© The Author(s), under exclusive license to APress Media, LLC, part of Springer Nature 2022
C. BellBeginning MicroPython with the Raspberry Pi Picohttps://doi.org/10.1007/978-1-4842-8135-2_10

10. Project: Sound Activated Lights

Charles Bell1  
(1)
Warsaw, VA, USA
 

As we saw in Chapter 9, the Grove component system can help make your hardware connections much simpler with less risk of incorrectly wiring your components. Indeed, except for making sure you are plugging in the Grove cables to the correct ports, you can’t make a wrong or reversed connection.

The Grove modules are all self-contained boards that have everything the main component needs, so there is no need to wire up additional hardware like resistors. The challenge lies in writing your code to talk to the components. Most Grove modules have examples you can use, and some have libraries you can download. However, some do not have any Python examples, or the Python examples are written for the Raspberry Pi rather than the Pico. In those cases, you may need to either write the code yourself using the examples as a guide or modify existing Python libraries for use on the Pico.

Since this is our first Grove project, in this chapter we will keep those issues to a minimum and instead spend some time looking at the Grove hardware and how to connect things to our Pico.

Overview

In this chapter, we begin our tour of example Grove projects with a simple project that demonstrates how to use a sound sensor and an RGB LED to display assorted colors based on the sound detected. The idea is the LED will light up whenever sound is detected, and the color will differ based on the loudness of the sound. So, we will be creating a sound detector.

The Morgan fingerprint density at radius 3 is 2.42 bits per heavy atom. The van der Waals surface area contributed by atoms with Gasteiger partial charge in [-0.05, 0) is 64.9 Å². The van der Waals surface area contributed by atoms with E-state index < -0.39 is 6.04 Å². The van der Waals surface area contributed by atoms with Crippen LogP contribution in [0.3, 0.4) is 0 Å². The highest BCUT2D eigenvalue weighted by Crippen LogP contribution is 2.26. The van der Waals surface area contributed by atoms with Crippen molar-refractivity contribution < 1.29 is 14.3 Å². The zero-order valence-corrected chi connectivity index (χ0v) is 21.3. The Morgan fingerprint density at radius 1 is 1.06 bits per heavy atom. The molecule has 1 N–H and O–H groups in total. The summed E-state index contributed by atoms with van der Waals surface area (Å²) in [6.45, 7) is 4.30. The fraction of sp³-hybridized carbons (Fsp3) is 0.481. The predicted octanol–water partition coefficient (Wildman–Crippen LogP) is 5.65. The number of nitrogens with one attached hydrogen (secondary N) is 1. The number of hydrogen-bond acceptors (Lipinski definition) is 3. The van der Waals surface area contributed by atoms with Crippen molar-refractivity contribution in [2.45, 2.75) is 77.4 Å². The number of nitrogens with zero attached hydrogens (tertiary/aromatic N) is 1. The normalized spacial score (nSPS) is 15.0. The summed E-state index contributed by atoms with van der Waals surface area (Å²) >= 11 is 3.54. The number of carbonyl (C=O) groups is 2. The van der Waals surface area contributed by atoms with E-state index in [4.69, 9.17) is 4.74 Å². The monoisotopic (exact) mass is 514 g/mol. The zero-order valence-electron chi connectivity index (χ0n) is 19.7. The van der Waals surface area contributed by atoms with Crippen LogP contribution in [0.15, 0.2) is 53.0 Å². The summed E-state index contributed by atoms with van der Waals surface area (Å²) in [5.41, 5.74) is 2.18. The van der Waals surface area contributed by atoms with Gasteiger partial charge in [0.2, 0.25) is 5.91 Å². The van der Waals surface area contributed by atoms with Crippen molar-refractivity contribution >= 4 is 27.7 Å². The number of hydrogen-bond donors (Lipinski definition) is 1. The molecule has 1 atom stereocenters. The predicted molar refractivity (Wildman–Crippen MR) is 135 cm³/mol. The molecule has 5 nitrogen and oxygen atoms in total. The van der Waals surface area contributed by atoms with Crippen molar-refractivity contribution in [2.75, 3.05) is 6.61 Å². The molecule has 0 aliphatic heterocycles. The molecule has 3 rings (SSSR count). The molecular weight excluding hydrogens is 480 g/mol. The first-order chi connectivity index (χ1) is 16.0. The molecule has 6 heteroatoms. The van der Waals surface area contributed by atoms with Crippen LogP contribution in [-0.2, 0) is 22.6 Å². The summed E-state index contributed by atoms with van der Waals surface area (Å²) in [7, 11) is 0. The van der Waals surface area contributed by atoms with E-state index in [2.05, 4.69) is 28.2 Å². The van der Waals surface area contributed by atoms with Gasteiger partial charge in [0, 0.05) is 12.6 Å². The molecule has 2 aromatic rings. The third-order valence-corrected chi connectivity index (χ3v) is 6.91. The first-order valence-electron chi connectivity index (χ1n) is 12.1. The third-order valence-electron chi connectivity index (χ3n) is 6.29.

The code for this project will need to read from an analog sensor (the sound sensor) and convert that value to a range of red, green, and blue values to convert the integer that the analog-to-digital converter returns from the sensor. As you will see, there is a bit of trickery needed to ensure the higher the value of the sensor, the brighter (higher values) the RGB values. We use those values to turn on an RGB LED.

Now let’s see what components are needed for this project, and then we will see how to wire everything together.

Required Components

The components for this project include a Grove host board that you can plug your Pico into that supports multiple Grove connectors. Recall, Grove connectors on the host board support one of several protocols including analog, digital, and I2C. We will need two Grove modules: a sound sensor and an RGB LED.

Table 10-1 lists the components you will need in addition to your Pico and USB cable. Links to vendors are provided should you want to purchase the components.
Note

Each Grove module comes with a short cable. If you need longer cables, see the link in the table for options.